Trump’s anti-Iran stance will undoubtedly translate into continued U.S. weapons sales to the Saudis and continued U.S. support for the Saudi war in Yemen, where for the past two years the Saudis have been bombing Yemen’s Houthi tribe, a group with ties to Iran. Indeed, the first weapons sale of Trump’s presidency provided Saudi Arabia with $545 million worth of observation balloons to patrol the Kingdom’s border with Yemen. While this sale pales in comparison to the record $100 billion in various arms deals under the Obama administration, Trump’s approval of the sale within his first few weeks as president indicates that he intends to continue both the arms sales and the military support, despite the catastrophic results for the Yemeni people.

The first two weeks of the Trump administration also produced a botched U.S. raid in Yemen against Al Qaeda (which is, ironically, an enemy of the Houthis). The raid resulted in the deaths of a U.S. Navy Seal and 30 innocent Yemenis, including a baby and 8-year-old Nora al-Awlaki, daughter of the U.S. citizen Anwar al-Awlaki, who was killed by a U.S. drone strike in 2011. According to her grandfather, Nora was hit with a bullet in her neck and slowly bled to death.

In Trump’s world where money talks, poor Yemenis are banned from entering the United States (and are killed back home) and Syrians fleeing violence are portrayed as terrorists, while Saudi princes who cling to power by torturing and beheading dissidents get safe passage to their luxury digs in Manhattan’s Trump Towers.

About Medea Benjamin

Medea Benjamin, cofounder of CODEPINK for Peace, is the author of The Kingdom of the Unjust: Behind the US-Saudi Connection.

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6 Responses

  1. Citizen
    February 7, 2017, 11:38 am

    But the one thing Saudi Arabia cannot buy is US weapons equal to what US gifts Israel.

  2. HarryLaw
    February 7, 2017, 3:51 pm

    This all proves US actions in the Middle East are driven by economics and brute power. Naive souls think it is for democracy and civil rights, baloney! The bottom line is what’s good [or what the powers that be regard as good] for the USA. Many Politicians [Obama amongst them regard the US as ‘the exceptional Nation’ it is this fatal mindset which will lead it into war after war. If Iran is next in line, the long term costs of the Iraq/Afghanistan wars which were slated by Linda Bilmes [at the Kennedy Law School, Harvard University] to be 6 trillion dollars $6,000,000,000,000, should be instructive, a war with Iran would make that figure chump change, as well as destroying the Middle East together with all the nations economies dependent on oil from there. Before the US election Trump was mindful of these costs when he said, those trillions spent on the Iraq war could have built the infrastructure of the US twice over. Does he have a short memory or is he a typical US Politician?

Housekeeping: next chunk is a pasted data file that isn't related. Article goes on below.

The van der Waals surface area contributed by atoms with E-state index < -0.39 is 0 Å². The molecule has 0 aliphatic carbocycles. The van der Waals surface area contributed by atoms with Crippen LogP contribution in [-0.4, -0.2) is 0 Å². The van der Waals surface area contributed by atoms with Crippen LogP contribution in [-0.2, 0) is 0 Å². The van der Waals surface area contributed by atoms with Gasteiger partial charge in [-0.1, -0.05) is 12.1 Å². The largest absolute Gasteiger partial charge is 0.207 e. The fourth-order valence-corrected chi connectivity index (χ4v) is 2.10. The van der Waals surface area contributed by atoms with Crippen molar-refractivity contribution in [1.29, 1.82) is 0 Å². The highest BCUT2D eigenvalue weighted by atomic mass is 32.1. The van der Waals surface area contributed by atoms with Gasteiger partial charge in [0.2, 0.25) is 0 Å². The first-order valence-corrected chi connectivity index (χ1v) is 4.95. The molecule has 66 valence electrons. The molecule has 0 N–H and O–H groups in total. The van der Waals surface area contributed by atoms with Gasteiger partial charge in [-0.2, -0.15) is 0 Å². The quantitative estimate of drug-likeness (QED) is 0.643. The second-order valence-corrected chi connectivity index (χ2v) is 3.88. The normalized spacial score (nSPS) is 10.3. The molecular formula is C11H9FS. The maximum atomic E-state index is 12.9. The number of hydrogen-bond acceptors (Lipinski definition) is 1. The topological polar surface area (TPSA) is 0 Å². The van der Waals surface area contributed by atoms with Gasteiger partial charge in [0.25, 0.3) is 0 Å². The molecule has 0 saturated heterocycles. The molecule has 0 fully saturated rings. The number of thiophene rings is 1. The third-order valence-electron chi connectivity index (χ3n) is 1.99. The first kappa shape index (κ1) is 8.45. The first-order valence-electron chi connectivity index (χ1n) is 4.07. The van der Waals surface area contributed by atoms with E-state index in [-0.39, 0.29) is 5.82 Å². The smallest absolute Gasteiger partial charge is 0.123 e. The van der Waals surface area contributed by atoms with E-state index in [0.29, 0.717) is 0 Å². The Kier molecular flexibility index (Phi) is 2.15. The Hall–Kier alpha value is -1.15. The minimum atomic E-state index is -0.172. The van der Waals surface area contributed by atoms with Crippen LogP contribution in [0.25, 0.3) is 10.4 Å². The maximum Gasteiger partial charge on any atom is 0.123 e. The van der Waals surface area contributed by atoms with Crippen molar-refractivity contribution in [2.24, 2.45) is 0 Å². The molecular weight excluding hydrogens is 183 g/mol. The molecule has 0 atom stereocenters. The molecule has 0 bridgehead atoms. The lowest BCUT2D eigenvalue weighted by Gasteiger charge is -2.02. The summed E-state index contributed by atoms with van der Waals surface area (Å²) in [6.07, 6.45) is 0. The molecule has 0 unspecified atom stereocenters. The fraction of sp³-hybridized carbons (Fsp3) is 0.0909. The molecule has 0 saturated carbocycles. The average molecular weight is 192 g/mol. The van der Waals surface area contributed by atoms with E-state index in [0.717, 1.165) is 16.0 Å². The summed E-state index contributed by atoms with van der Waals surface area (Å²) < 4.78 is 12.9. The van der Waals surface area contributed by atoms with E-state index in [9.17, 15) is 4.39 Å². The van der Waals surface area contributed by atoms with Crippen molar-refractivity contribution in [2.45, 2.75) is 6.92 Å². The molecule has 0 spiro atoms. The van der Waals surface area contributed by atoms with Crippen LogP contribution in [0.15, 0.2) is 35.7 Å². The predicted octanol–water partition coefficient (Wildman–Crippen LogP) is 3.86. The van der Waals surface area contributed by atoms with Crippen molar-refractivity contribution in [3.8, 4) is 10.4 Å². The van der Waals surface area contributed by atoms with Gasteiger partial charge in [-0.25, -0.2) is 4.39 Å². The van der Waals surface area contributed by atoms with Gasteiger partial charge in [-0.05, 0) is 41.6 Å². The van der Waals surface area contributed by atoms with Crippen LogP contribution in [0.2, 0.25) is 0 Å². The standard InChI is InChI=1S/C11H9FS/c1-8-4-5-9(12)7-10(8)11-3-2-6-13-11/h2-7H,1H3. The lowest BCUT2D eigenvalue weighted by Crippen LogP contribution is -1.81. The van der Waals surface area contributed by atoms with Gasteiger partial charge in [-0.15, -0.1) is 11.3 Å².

3. Ossinev
    February 8, 2017, 7:45 am

    Now that the “Muslim Anti – Semite” Obama is out of the way and Daffy Donald is in charge of US Foreign Policy ( subject to Israeli approval of course ) the Yahoo can switch back to Iranophobia mode – not least because it serves to detract from the latest settlements expansion and the retrospective legalisation of theft of stolen Palestinian land. Who knows he may in due course wheel out an updated higher tech version of his immortal bomb cartoon. Other Iran bashers are also now emboldened to come out of the closet again following the Iran nuclear deal not least our very own mad Melanie Phillips here in the UK in her latest “article” in the Times newspaper. In the context of a tortuous justification of British Arm sales to Saudi Arabia ( accused of indiscriminate bombing of civilians ) she takes the opportunity to go through her well thumbed menu of “Iran poses a mortal threat to the Sunni states in the region,not just to Israel which it threatens with genocide but to the West” (double yawn heard all this crap before ad nauseum). Melanie of course doesn`t give a toss about what threatens or happens to the”Sunni States” and the “West”. All she cares about is what threatens her dearly beloved eternally etc Israel.In order to do this she jumps through so many mental hoops and really gets her mental knickers in a twist big time.She concludes the article with the following surely award winning piece of gibberish:
    “My enemy`s enemy may be my friend.Equally , my enemy`s enemy may still be my enemy.Then again my enemy`s enemy may be my enemy but also my friend at the same time”

    I kid you not that is what this idiot actually wrote. Warning – do not try writing crap like this at home !